Trumbull County buys four CNG trucks

020817...R CNG TRUCKS 1...Warren...02-08-17... Jack Simon. Coordinator of Special Projects for Trumbull County Engineers Dept., explains the fueling system on the new CNG trucKS Wednesday morning...by R. Michael Semple

WARREN — Natural gas-powered trucks are the future in Trumbull County.

The Engineer’s Office showcased its four newest vehicles Wednesday and announced that as the office replaces its diesel trucks, they will be replaced with natural gas-powered ones.

The new 2017 Freightliner compressed natural gas-fueled tandem axle trucks with complete snow and ice packages were purchased at a total cost of $943,765, but because the county received grants from the Eastgate Regional Council of Governments and the Congestion Mitigation and Air Quality Improvement program, the county paid $193,167, or 20 percent of the cost.

“These trucks will be used in the same way our other vehicles are being used, for snow removal and the hauling of equipment,” said Jack Simon, coordinator of special projects for the Trumbull County Engineer’s Office.

“With the money we received from the grants, it was like getting three additional vehicles for the cost of one,” Simon said. “The CNG vehicles cost more than their diesel counterparts, but not significantly.”

As a requirement of the grant, the county had to put the diesel vehicles being replaced out of service in such a way they cannot be used again. The county has 30 diesel-powered vehicles.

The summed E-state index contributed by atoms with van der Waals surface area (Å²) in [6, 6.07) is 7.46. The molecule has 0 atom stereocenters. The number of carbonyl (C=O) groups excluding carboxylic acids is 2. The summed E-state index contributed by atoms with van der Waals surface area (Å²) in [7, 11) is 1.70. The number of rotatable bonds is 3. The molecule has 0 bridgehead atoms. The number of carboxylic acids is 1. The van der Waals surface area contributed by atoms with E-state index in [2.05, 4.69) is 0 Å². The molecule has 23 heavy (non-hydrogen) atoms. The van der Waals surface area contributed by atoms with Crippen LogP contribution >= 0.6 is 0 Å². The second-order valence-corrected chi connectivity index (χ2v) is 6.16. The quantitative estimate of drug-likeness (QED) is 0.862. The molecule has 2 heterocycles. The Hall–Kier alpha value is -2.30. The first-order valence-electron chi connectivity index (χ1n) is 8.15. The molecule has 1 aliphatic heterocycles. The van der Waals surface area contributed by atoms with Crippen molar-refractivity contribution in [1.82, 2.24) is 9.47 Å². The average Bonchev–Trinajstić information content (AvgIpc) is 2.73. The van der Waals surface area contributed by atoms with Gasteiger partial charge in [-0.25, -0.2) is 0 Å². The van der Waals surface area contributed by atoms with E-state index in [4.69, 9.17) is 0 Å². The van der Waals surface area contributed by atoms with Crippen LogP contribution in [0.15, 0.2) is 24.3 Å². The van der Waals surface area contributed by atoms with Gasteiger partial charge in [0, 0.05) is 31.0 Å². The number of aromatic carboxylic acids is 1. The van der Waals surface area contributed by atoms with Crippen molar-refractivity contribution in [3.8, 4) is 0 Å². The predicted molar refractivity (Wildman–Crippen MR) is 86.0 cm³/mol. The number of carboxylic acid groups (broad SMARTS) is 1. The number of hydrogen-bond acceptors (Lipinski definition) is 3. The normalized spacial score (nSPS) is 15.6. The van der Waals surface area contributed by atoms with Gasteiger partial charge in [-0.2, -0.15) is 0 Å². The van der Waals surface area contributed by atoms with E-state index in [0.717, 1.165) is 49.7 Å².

Compressed natural gas is one of the cleanest-burning transportation fuels available at this time and has a direct impact on extending the useful life of vehicles, according to county officials.

“While we will continue to work to get additional grants, we plan, over time, to replace all of our vehicles with CNG vehicles,” Simon said. “We are one of the first of the smaller counties to get these vehicles. The larger cities and counties already are replacing their vehicles with these natural gas vehicles.”

Simon said the price of natural gas should not be as volatile as diesel because it will not be affected by conflicts that may happen overseas or if refineries are shut down.

“This is the wave of the future,” he said.



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